So, hopefully now you understand why we’re all zombies. Procurement was supposed to be dead and buried two years ago (search the archives), but instead of the Procurement Phoenix rising from the ashes and blazing a new course, nothing, and we mean nothing, has changed.
Day by day we’re going through the same old motions, using the same old processes, dealing with the same old issues, on the same old platforms.
First of all, why are we using the same old processes. While the intent of Procurement has not changed since the first Purchasing Manual was written back in 1887, the nature has. We’ve gone from vertically integrated companies with relatively local supply chains (where only raw materials were imported and only when necessary) to horizontally distributed supply chains where everything can be imported and exported through every step of the chain and where there can be three or four levels in the chain.
Secondly, why are our suppliers still okay with this? Presumably we’ve learned a few things in the past one hundred and thirty years or so? Presumably we have better processes for managing the entire source to contract to delivery to return to rinse and repeat cycle. And presumably we can use that knowledge in our dealings with them and make things better for them as well as us.
Thirdly, and most importantly, why aren’t we using platforms that enable these better processes both for us and our suppliers?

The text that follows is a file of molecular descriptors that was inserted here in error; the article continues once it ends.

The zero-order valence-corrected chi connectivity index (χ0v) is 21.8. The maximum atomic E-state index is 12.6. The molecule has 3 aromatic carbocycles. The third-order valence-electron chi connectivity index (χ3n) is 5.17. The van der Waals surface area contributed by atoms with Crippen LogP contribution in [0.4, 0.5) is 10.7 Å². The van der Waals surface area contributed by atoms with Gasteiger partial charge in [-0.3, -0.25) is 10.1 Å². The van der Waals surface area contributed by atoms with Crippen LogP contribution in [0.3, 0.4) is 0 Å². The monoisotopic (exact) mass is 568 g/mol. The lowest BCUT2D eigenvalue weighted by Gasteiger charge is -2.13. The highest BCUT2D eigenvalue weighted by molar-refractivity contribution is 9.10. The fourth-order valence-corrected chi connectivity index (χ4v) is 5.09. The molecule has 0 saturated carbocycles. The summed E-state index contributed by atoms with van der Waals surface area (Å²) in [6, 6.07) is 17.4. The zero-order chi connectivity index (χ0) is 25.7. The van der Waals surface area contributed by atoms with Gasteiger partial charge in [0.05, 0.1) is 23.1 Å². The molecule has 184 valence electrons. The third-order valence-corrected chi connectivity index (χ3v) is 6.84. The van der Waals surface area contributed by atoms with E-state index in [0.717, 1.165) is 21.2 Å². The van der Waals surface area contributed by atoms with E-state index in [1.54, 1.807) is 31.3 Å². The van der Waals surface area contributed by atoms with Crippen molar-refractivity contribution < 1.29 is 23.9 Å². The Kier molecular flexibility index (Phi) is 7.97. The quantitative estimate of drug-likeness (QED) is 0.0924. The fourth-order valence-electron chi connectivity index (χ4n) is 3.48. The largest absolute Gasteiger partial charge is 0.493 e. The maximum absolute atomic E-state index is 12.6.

Well, unfortunately, we already know part of the answer here. As per our recent series on how 2020 is Fast Approaching (and that you better get on your tech capabilities), modern platforms are nowhere near where they were supposed to be. That does limit what you can do and the experience you can provide them.
But that’s not the whole answer. There’s also the fact that most of you aren’t on the best platforms you could be on, most of which are very limited in supplier relationship capabilities — which is key to building supplier relationships and making them want to use the platforms.
But you can’t put it all the vendors, as there’s also a third side to this story. You’re not insisting enough that your vendors get better. And you’re definitely not doing it from day one. Threatening to switch at renewal time isn’t much of a threat to the vendor when they know the sunk cost and the cost of change is high and that you’re not likely to be allowed to do it.
If you want to scare them, you have to take it up a notch. Threaten to tell the supplier the real reason their experience is so poor and all the faults of the platform you’re using — remember, your suppliers need platforms too. But that’s not the real answer (especially if you didn’t read the contract carefully and/or you agreed to a no disparagement clause).
The real answer is to make sure, at contract (renewal) time, you put a mandatory platform improvement clause in the contract with necessary features and functionality the supplier must deliver, on a schedule, or you get to either a) use the platform free until they deliver or b) leave at any time with no penalty and take ALL of your data with you, which they must output in its entirety in a well defined and documented database and/or (x)MXL schema that you can take anywhere.
Then you’ll get the platform you need to support more modern practices which may allow you to eliminate the same old — tactical based — issues, which result from poor platforms and poor processes.
Will it solve all your problems? Heck no. But maybe, just maybe, you’ll have a lot more time to focus on the real fires … instead of constantly having to deal with ventilating the smoke.
How? To be continued …